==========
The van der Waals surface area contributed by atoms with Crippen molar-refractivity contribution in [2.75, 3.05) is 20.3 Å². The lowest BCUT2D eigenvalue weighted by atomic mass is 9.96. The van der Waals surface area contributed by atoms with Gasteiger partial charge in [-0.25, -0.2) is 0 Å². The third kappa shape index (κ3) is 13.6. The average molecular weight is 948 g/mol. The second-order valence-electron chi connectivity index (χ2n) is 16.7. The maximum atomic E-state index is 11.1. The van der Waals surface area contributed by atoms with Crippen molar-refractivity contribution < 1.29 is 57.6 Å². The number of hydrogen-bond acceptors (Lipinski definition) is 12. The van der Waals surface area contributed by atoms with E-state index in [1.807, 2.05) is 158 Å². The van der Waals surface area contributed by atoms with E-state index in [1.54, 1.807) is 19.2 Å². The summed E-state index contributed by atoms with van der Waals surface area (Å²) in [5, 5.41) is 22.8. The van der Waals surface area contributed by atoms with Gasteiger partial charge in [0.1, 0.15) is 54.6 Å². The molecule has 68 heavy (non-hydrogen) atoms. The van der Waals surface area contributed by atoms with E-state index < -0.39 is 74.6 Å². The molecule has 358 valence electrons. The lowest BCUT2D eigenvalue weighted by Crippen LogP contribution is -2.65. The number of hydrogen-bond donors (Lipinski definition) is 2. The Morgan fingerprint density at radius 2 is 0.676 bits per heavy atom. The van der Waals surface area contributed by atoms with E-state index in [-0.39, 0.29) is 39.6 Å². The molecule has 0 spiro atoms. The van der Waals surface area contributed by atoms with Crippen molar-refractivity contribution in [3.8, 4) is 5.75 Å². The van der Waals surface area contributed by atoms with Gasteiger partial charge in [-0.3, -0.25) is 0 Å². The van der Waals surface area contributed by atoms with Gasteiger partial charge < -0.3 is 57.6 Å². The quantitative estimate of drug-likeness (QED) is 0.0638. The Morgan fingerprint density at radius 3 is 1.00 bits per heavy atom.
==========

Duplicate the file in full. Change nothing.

The van der Waals surface area contributed by atoms with Crippen molar-refractivity contribution in [2.75, 3.05) is 20.3 Å². The lowest BCUT2D eigenvalue weighted by atomic mass is 9.96. The van der Waals surface area contributed by atoms with Gasteiger partial charge in [-0.25, -0.2) is 0 Å². The third kappa shape index (κ3) is 13.6. The average molecular weight is 948 g/mol. The second-order valence-electron chi connectivity index (χ2n) is 16.7. The maximum atomic E-state index is 11.1. The van der Waals surface area contributed by atoms with Crippen molar-refractivity contribution < 1.29 is 57.6 Å². The number of hydrogen-bond acceptors (Lipinski definition) is 12. The van der Waals surface area contributed by atoms with E-state index in [1.807, 2.05) is 158 Å². The van der Waals surface area contributed by atoms with E-state index in [1.54, 1.807) is 19.2 Å². The summed E-state index contributed by atoms with van der Waals surface area (Å²) in [5, 5.41) is 22.8. The van der Waals surface area contributed by atoms with Gasteiger partial charge in [0.1, 0.15) is 54.6 Å². The molecule has 68 heavy (non-hydrogen) atoms. The van der Waals surface area contributed by atoms with E-state index < -0.39 is 74.6 Å². The molecule has 358 valence electrons. The lowest BCUT2D eigenvalue weighted by Crippen LogP contribution is -2.65. The number of hydrogen-bond donors (Lipinski definition) is 2. The Morgan fingerprint density at radius 2 is 0.676 bits per heavy atom. The van der Waals surface area contributed by atoms with E-state index in [-0.39, 0.29) is 39.6 Å². The molecule has 0 spiro atoms. The van der Waals surface area contributed by atoms with Crippen molar-refractivity contribution in [3.8, 4) is 5.75 Å². The van der Waals surface area contributed by atoms with Gasteiger partial charge in [-0.3, -0.25) is 0 Å². The van der Waals surface area contributed by atoms with Gasteiger partial charge < -0.3 is 57.6 Å². The quantitative estimate of drug-likeness (QED) is 0.0638. The Morgan fingerprint density at radius 3 is 1.00 bits per heavy atom.